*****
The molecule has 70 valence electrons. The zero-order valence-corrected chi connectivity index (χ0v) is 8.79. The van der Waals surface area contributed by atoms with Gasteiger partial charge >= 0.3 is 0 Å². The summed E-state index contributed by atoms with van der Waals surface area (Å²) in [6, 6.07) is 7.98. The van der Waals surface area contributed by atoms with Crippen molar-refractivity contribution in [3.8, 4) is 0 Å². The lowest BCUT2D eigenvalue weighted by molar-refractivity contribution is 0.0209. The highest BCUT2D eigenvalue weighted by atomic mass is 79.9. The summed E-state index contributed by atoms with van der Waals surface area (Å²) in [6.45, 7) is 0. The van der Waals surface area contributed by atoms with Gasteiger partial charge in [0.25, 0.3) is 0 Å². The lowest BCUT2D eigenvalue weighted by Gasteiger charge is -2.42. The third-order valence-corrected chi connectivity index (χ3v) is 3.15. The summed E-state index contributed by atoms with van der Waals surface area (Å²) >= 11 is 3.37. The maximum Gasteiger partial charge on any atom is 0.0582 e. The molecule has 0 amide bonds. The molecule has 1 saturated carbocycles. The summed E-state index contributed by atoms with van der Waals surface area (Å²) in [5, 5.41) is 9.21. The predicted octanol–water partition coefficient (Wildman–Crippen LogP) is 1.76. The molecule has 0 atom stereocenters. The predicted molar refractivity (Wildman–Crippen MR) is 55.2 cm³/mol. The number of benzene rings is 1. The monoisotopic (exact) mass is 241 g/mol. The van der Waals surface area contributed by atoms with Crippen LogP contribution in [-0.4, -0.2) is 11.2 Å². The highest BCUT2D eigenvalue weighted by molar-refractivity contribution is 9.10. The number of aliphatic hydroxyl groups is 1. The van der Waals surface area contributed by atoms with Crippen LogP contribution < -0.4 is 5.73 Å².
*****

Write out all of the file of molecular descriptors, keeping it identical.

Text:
The molecule has 70 valence electrons. The zero-order valence-corrected chi connectivity index (χ0v) is 8.79. The van der Waals surface area contributed by atoms with Gasteiger partial charge >= 0.3 is 0 Å². The summed E-state index contributed by atoms with van der Waals surface area (Å²) in [6, 6.07) is 7.98. The van der Waals surface area contributed by atoms with Crippen molar-refractivity contribution in [3.8, 4) is 0 Å². The lowest BCUT2D eigenvalue weighted by molar-refractivity contribution is 0.0209. The highest BCUT2D eigenvalue weighted by atomic mass is 79.9. The summed E-state index contributed by atoms with van der Waals surface area (Å²) in [6.45, 7) is 0. The van der Waals surface area contributed by atoms with Gasteiger partial charge in [0.25, 0.3) is 0 Å². The lowest BCUT2D eigenvalue weighted by Gasteiger charge is -2.42. The third-order valence-corrected chi connectivity index (χ3v) is 3.15. The summed E-state index contributed by atoms with van der Waals surface area (Å²) >= 11 is 3.37. The maximum Gasteiger partial charge on any atom is 0.0582 e. The molecule has 0 amide bonds. The molecule has 1 saturated carbocycles. The summed E-state index contributed by atoms with van der Waals surface area (Å²) in [5, 5.41) is 9.21. The predicted octanol–water partition coefficient (Wildman–Crippen LogP) is 1.76. The molecule has 0 atom stereocenters. The predicted molar refractivity (Wildman–Crippen MR) is 55.2 cm³/mol. The number of benzene rings is 1. The monoisotopic (exact) mass is 241 g/mol. The van der Waals surface area contributed by atoms with Crippen LogP contribution in [-0.4, -0.2) is 11.2 Å². The highest BCUT2D eigenvalue weighted by molar-refractivity contribution is 9.10. The number of aliphatic hydroxyl groups is 1. The van der Waals surface area contributed by atoms with Crippen LogP contribution < -0.4 is 5.73 Å².